The Considerate Constructors Scheme has launched a campaign to tackle “inappropriate and offensive language” on Britain’s construction sites.
Earlier this year a CITB survey revealed that more than half of people working in the industry had heard sexist, racist or ageist language in the last 12 months and that 14% heard it at least once a week. Nearly half heard homophobic language and while most incidents were described as ‘banter’, 17% described what they heard as patronising and 6% said they were direct insults.
Edward Hardy, chief executive of the CCS, said: “The construction industry has had a reputation for bad language and sexist behaviour which affects employees and the public but we have seen improvements. Our monitors have reported positive developments in the last few years but there is much work to be done in the face of these statistics showing that it’s still prevalent. And while some of it may be classed as ‘banter’, it may offend other members of staff and the public”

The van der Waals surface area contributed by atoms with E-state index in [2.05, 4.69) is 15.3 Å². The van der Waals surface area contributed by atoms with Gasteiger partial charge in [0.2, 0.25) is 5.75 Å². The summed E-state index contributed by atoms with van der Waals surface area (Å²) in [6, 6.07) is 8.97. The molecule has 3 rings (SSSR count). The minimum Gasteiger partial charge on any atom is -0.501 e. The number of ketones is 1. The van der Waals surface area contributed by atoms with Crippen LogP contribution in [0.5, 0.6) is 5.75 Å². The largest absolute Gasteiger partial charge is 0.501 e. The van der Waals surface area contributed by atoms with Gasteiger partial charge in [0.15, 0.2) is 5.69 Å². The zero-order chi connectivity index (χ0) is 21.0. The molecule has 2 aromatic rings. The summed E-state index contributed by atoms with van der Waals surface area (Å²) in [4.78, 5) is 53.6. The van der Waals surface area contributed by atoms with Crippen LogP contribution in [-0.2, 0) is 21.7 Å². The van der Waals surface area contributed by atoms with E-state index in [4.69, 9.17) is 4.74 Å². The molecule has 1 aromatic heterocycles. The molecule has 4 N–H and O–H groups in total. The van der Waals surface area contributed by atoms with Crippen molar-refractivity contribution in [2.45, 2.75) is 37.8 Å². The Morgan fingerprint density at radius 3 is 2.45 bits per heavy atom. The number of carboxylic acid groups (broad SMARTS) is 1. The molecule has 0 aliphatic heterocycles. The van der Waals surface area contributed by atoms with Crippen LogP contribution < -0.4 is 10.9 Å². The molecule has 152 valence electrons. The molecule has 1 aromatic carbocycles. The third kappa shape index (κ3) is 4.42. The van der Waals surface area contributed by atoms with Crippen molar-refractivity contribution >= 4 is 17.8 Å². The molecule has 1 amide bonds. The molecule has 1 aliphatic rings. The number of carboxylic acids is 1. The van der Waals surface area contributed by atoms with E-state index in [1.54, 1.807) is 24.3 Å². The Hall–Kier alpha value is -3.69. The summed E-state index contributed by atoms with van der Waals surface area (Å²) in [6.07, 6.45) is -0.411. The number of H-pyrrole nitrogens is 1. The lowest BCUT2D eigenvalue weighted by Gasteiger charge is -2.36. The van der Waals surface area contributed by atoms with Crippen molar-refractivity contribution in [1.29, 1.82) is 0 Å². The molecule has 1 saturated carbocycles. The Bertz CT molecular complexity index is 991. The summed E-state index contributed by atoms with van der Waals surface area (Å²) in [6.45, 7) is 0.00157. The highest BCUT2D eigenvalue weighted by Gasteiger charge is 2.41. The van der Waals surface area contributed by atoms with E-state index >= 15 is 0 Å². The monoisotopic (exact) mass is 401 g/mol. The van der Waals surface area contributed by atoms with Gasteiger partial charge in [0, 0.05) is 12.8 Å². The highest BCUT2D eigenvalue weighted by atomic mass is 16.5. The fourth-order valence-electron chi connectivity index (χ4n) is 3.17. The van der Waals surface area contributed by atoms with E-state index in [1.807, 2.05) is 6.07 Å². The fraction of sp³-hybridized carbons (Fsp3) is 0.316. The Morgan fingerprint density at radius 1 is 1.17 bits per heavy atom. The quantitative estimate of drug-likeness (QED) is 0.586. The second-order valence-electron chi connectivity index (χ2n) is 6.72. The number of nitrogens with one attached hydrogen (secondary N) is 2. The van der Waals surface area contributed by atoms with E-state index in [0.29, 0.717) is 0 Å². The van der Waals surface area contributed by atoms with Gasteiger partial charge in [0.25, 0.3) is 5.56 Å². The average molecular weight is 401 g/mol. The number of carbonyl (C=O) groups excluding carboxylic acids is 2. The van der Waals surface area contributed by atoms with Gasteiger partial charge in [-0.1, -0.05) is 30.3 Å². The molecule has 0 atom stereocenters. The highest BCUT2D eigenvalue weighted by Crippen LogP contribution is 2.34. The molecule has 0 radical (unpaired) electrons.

The ‘Spotlight on…language’ scheme is an online portal providing the industry with information, advice, and links to other organisations and bodies and that will enable anyone to find out more about tackling inappropriate, offensive and foul language and how it forms part of wider equality and diversity legislation.
CCS recommends three ways that the industry can improve the language used on sites:
• have clear policies in place that clearly state what is unacceptable
• be proactive in educating and informing people about what is unacceptable
• create a culture where people are comfortable to come forward and where they will be taken seriously
Article posted 20/10/2014